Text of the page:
Ollis noted that Mon General has been through quite a bit of construction in the past several years, and that construction is now underway for a new access road.
“It will be a joy to move into all the newly renovated space and welcome new care providers and patients,” she said. “We’ll have improved access with the new entrance to the hospital campus, which will increase our visibility, and wonderful new centers for orthopedics, cancer/infusion and endoscopy, as well as the cath lab renovations.”
Ollis and her husband of 28 years, John, are exited to be surrounded by the natural beauty of Morgantown and are looking forward to exploring the area and getting to know their neighbors.
ETMC Tyler’s stroke care program has been recertified as an Advanced Primary Stroke Center by the Joint Commission on Accreditation of Healthcare Organizations with a Gold Seal of Approval.™
ETMC Tyler was the first hospital in East Texas and one of the first in Texas to receive this designation in 2005 with recertifications in 2007 and 2009. ETMC voluntarily pursued this designation in part because of the alarming rate of stroke-related deaths in East Texas. The Joint Commission conducted an on-site review this spring to review compliance with national standards, clinical guidelines and outcomes of care.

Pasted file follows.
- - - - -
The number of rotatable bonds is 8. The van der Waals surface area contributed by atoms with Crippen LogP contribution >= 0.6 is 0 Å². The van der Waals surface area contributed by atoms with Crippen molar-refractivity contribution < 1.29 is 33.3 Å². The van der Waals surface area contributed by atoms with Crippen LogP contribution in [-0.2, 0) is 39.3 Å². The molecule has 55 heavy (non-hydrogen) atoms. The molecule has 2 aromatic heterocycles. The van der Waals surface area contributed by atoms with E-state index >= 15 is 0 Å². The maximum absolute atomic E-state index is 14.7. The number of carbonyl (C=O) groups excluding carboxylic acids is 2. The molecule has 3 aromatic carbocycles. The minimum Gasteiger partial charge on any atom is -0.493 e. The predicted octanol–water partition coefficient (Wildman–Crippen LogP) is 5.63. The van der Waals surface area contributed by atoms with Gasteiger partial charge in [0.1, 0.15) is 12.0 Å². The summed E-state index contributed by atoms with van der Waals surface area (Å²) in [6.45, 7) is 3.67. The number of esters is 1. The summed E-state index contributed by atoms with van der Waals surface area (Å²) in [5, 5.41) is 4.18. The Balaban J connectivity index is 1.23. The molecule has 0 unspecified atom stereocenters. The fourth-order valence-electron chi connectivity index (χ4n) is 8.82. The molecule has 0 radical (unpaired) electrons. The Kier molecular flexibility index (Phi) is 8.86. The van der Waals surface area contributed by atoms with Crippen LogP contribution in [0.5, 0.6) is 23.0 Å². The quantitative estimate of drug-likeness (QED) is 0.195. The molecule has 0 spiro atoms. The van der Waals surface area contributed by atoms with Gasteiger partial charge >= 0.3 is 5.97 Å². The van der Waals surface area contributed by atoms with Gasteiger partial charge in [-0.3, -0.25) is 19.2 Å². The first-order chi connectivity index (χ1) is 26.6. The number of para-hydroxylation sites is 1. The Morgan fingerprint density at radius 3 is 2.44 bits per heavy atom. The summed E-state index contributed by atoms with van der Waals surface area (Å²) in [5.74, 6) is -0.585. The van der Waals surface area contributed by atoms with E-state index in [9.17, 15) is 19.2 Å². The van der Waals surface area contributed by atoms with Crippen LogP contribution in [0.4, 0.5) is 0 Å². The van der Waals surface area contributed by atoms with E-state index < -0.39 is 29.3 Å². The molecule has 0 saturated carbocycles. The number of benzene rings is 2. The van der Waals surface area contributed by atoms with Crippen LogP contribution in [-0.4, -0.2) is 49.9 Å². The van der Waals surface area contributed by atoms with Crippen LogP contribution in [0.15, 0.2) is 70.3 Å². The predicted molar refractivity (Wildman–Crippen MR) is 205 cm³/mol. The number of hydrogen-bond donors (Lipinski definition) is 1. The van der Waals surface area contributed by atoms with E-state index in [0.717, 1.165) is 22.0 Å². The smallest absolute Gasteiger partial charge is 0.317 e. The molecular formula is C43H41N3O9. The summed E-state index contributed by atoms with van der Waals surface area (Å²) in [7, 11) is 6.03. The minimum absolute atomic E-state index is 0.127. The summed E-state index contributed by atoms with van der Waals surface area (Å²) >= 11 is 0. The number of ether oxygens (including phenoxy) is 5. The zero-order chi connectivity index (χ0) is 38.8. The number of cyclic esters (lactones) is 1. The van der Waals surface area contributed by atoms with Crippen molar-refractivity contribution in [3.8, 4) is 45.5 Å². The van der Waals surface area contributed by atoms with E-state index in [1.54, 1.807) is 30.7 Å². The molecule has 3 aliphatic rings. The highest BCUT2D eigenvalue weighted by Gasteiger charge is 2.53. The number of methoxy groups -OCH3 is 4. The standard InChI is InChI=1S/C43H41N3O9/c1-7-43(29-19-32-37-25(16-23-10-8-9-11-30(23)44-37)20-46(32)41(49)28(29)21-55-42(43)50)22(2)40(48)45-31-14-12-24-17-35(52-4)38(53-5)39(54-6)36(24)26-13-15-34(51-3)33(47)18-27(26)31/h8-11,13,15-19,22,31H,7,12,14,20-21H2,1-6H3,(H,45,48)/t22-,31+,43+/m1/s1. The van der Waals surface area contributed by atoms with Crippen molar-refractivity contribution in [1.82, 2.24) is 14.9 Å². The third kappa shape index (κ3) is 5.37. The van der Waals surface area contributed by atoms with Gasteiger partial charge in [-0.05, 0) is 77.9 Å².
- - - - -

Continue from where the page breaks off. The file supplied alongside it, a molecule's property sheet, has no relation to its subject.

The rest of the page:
“The East Texas region has one of the highest stroke rates in our state,” said Todd Sigmon, ETMC Neurological Institute vice president. “Since part of the effort to earn the certification includes a focus on stroke prevention, we believe it will help us meet our goal to help change that factor in our region.”
To qualify as a certified center a facility must establish standardized stroke protocols to assure consistent care for all stroke patients. Physicians and staff must also be educated in the diagnosis and treatment of stroke, and systems for continuous quality improvement must also be in place. “Our quality assurance efforts include a continuous review of patient data to determine ways to improve outcomes,” Sigmon said.